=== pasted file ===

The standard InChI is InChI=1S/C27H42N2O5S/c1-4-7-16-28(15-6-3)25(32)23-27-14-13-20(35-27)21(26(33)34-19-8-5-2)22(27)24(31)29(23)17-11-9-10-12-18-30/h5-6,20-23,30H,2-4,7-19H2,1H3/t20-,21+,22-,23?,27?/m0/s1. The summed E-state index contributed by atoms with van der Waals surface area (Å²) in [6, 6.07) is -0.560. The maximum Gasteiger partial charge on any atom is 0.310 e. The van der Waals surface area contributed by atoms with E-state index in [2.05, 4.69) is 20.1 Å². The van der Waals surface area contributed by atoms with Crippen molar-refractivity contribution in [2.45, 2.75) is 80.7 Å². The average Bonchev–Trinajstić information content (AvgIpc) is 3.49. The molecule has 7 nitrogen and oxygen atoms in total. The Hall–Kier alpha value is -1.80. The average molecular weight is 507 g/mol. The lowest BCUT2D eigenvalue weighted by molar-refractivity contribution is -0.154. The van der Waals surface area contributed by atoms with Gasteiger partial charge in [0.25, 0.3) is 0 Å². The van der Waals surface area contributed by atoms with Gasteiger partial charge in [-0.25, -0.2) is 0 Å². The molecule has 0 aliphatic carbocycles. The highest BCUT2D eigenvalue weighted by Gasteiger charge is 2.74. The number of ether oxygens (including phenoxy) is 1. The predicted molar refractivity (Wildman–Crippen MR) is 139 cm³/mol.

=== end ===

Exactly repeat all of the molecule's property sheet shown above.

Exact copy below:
The standard InChI is InChI=1S/C27H42N2O5S/c1-4-7-16-28(15-6-3)25(32)23-27-14-13-20(35-27)21(26(33)34-19-8-5-2)22(27)24(31)29(23)17-11-9-10-12-18-30/h5-6,20-23,30H,2-4,7-19H2,1H3/t20-,21+,22-,23?,27?/m0/s1. The summed E-state index contributed by atoms with van der Waals surface area (Å²) in [6, 6.07) is -0.560. The maximum Gasteiger partial charge on any atom is 0.310 e. The van der Waals surface area contributed by atoms with E-state index in [2.05, 4.69) is 20.1 Å². The van der Waals surface area contributed by atoms with Crippen molar-refractivity contribution in [2.45, 2.75) is 80.7 Å². The average Bonchev–Trinajstić information content (AvgIpc) is 3.49. The molecule has 7 nitrogen and oxygen atoms in total. The Hall–Kier alpha value is -1.80. The average molecular weight is 507 g/mol. The lowest BCUT2D eigenvalue weighted by molar-refractivity contribution is -0.154. The van der Waals surface area contributed by atoms with Gasteiger partial charge in [0.25, 0.3) is 0 Å². The van der Waals surface area contributed by atoms with Gasteiger partial charge in [-0.25, -0.2) is 0 Å². The molecule has 0 aliphatic carbocycles. The highest BCUT2D eigenvalue weighted by Gasteiger charge is 2.74. The number of ether oxygens (including phenoxy) is 1. The predicted molar refractivity (Wildman–Crippen MR) is 139 cm³/mol.